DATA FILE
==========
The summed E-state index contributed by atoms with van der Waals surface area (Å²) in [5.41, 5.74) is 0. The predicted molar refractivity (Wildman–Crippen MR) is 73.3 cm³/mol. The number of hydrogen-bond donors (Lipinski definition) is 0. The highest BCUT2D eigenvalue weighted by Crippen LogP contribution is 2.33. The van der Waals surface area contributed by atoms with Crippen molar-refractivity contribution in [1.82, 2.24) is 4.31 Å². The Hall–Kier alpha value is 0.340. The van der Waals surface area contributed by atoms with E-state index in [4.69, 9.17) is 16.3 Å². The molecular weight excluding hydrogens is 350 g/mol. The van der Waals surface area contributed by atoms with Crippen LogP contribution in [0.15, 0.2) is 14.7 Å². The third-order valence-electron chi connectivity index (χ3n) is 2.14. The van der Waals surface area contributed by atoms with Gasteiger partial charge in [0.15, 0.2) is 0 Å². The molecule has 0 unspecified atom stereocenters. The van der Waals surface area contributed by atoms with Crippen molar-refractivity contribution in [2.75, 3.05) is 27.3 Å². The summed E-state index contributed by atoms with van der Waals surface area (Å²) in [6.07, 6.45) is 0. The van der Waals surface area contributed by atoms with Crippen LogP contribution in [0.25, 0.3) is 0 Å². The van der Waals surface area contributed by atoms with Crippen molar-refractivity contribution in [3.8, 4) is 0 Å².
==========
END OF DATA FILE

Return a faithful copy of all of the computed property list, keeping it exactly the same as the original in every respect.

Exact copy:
The summed E-state index contributed by atoms with van der Waals surface area (Å²) in [5.41, 5.74) is 0. The predicted molar refractivity (Wildman–Crippen MR) is 73.3 cm³/mol. The number of hydrogen-bond donors (Lipinski definition) is 0. The highest BCUT2D eigenvalue weighted by Crippen LogP contribution is 2.33. The van der Waals surface area contributed by atoms with Crippen molar-refractivity contribution in [1.82, 2.24) is 4.31 Å². The Hall–Kier alpha value is 0.340. The van der Waals surface area contributed by atoms with E-state index in [4.69, 9.17) is 16.3 Å². The molecular weight excluding hydrogens is 350 g/mol. The van der Waals surface area contributed by atoms with Crippen LogP contribution in [0.15, 0.2) is 14.7 Å². The third-order valence-electron chi connectivity index (χ3n) is 2.14. The van der Waals surface area contributed by atoms with Gasteiger partial charge in [0.15, 0.2) is 0 Å². The molecule has 0 unspecified atom stereocenters. The van der Waals surface area contributed by atoms with Crippen molar-refractivity contribution in [2.75, 3.05) is 27.3 Å². The summed E-state index contributed by atoms with van der Waals surface area (Å²) in [6.07, 6.45) is 0. The van der Waals surface area contributed by atoms with Crippen LogP contribution in [0.25, 0.3) is 0 Å². The van der Waals surface area contributed by atoms with Crippen molar-refractivity contribution in [3.8, 4) is 0 Å².